ne·​o·​te·​ny | \ nē-ˈä-tə-nē How to pronounce neoteny (audio) \

Definition of neoteny

1 : retention of some larval or immature characters in adulthood
2 : attainment of sexual maturity during the larval stage

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Other Words from neoteny

neotenic \ ˌnē-​ə-​ˈte-​nik How to pronounce neoteny (audio) \ adjective

Examples of neoteny in a Sentence

Recent Examples on the Web There is some association with neoteny and the ability to regenerate. Fox News, "Cannibalistic smiling salamander may unlock secrets for limb regeneration," 28 Oct. 2019 One memorable study begun in the Soviet Union in the 1950s found foxes that were bred for domesticable traits began exhibiting neoteny within just a few generations. Natasha Daly, National Geographic, "Domesticated animals, explained," 4 July 2019 Such features in adult humans and other animals — a phenomenon called neoteny — can coax strong emotions from us. Faye Flam, Twin Cities, "Faye Flam: In defense of the not-so-cute animals," 19 July 2019 Such features in adult humans and other animals - a phenomenon called neoteny - can coax strong emotions from us. Faye Flam,, "In defense of the not-so-cute animals," 10 July 2019 Often, domestic animals, in contrast to their wild counterparts, exhibit a feature known as neoteny—the retention of juvenile traits like soft fur, floppy ears, and bigger heads relative to their body size. Natasha Daly, National Geographic, "Domesticated animals, explained," 4 July 2019 Humans are hopelessly drawn to neoteny—the kissable, squishable, button-nosed, big-eyed, irresistibility of babies—and your parents will generally have your back. Jeffrey Kluger, Time, "Dear Royal Baby: Being the Youngest Child Comes With Some Surprising Advantages," 23 Apr. 2018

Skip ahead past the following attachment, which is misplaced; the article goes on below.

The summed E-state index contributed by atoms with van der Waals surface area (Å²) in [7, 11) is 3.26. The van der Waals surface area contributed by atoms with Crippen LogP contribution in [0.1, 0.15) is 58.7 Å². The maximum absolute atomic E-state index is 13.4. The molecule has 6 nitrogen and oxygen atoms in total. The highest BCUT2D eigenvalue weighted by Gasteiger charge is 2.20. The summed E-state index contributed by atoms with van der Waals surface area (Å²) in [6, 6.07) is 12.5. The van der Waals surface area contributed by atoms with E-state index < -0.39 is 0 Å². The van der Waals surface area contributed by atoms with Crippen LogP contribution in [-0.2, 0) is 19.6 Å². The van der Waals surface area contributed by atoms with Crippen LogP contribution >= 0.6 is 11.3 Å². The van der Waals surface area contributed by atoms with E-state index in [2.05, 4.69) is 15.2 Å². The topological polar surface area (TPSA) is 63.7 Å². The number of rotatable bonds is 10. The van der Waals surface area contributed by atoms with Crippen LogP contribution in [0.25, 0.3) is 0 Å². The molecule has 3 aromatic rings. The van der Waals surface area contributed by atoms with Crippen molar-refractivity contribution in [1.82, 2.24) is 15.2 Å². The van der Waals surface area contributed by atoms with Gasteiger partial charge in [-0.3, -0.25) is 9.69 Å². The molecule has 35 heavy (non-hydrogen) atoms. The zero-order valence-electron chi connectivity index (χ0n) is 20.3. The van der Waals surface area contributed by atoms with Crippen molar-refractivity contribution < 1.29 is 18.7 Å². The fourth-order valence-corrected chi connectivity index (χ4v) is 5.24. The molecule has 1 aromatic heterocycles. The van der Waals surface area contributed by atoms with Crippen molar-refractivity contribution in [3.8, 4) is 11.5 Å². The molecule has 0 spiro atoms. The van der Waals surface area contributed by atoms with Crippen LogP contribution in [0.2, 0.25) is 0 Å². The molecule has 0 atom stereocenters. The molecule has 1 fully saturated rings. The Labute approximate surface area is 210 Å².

These example sentences are selected automatically from various online news sources to reflect current usage of the word 'neoteny.' Views expressed in the examples do not represent the opinion of Merriam-Webster or its editors. Send us feedback.

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First Known Use of neoteny

1901, in the meaning defined at sense 1

History and Etymology for neoteny

borrowed from German Neotenie, from Greek néos "young" + -o- -o- + teínein "to stretch, extend" + German -ie -y entry 2 — more at new entry 1, thin entry 1

Note: The word Neotenie was introduced by the German biologist Julius Kollmann (1834-1918) in "Das Ueberwintern von europäischen Frosch- und Tritonlarven und die Umwandlung des mexikanischen Axolotl," Verhandlungen der Naturforschenden Gesellschaft in Basel, 7. Theil, 2. Heft (1884), p. 391. In explaining the coinage, Kollmann inaccurately glossed Greek teínein as "halten, hinhalten" ("hold, hold/put off"), perhaps through confusion with Latin tenēre "to hold."

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The first known use of neoteny was in 1901

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Cite this Entry

“Neoteny.” Dictionary, Merriam-Webster, Accessed 13 May. 2021.

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